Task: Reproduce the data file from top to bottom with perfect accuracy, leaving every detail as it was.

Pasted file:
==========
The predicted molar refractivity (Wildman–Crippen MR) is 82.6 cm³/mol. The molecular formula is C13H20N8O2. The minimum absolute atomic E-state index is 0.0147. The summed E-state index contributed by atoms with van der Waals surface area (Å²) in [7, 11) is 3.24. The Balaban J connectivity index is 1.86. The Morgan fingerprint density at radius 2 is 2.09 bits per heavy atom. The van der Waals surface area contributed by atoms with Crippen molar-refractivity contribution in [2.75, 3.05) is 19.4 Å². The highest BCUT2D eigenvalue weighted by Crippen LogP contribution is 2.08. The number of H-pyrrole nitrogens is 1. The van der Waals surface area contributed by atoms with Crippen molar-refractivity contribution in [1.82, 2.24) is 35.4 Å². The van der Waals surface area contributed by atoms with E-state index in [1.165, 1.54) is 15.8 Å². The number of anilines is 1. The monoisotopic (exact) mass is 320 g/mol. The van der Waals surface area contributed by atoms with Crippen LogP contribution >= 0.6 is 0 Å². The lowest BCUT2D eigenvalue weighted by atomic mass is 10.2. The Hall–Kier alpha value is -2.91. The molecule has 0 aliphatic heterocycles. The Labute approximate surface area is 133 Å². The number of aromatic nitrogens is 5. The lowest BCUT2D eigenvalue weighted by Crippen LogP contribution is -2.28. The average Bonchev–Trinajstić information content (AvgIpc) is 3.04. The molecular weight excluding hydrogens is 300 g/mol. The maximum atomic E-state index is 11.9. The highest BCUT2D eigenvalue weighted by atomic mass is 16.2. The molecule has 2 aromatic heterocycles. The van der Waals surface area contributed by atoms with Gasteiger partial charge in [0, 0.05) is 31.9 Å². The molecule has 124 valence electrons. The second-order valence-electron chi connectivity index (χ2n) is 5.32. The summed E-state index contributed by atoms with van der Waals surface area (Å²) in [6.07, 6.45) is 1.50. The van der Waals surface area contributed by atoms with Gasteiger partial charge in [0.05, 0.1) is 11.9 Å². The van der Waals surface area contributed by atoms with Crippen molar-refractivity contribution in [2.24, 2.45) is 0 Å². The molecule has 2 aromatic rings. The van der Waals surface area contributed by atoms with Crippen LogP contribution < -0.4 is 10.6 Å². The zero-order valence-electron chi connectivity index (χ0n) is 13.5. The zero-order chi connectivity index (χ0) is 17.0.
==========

The predicted molar refractivity (Wildman–Crippen MR) is 82.6 cm³/mol. The molecular formula is C13H20N8O2. The minimum absolute atomic E-state index is 0.0147. The summed E-state index contributed by atoms with van der Waals surface area (Å²) in [7, 11) is 3.24. The Balaban J connectivity index is 1.86. The Morgan fingerprint density at radius 2 is 2.09 bits per heavy atom. The van der Waals surface area contributed by atoms with Crippen molar-refractivity contribution in [2.75, 3.05) is 19.4 Å². The highest BCUT2D eigenvalue weighted by Crippen LogP contribution is 2.08. The number of H-pyrrole nitrogens is 1. The van der Waals surface area contributed by atoms with Crippen molar-refractivity contribution in [1.82, 2.24) is 35.4 Å². The van der Waals surface area contributed by atoms with E-state index in [1.165, 1.54) is 15.8 Å². The number of anilines is 1. The monoisotopic (exact) mass is 320 g/mol. The van der Waals surface area contributed by atoms with Crippen LogP contribution >= 0.6 is 0 Å². The lowest BCUT2D eigenvalue weighted by atomic mass is 10.2. The Hall–Kier alpha value is -2.91. The molecule has 0 aliphatic heterocycles. The Labute approximate surface area is 133 Å². The number of aromatic nitrogens is 5. The lowest BCUT2D eigenvalue weighted by Crippen LogP contribution is -2.28. The average Bonchev–Trinajstić information content (AvgIpc) is 3.04. The molecular weight excluding hydrogens is 300 g/mol. The maximum atomic E-state index is 11.9. The highest BCUT2D eigenvalue weighted by atomic mass is 16.2. The molecule has 2 aromatic heterocycles. The van der Waals surface area contributed by atoms with Gasteiger partial charge in [0, 0.05) is 31.9 Å². The molecule has 124 valence electrons. The second-order valence-electron chi connectivity index (χ2n) is 5.32. The summed E-state index contributed by atoms with van der Waals surface area (Å²) in [6.07, 6.45) is 1.50. The van der Waals surface area contributed by atoms with Gasteiger partial charge in [0.05, 0.1) is 11.9 Å². The van der Waals surface area contributed by atoms with Crippen molar-refractivity contribution in [2.24, 2.45) is 0 Å². The molecule has 2 aromatic rings. The van der Waals surface area contributed by atoms with Crippen LogP contribution < -0.4 is 10.6 Å². The zero-order valence-electron chi connectivity index (χ0n) is 13.5. The zero-order chi connectivity index (χ0) is 17.0.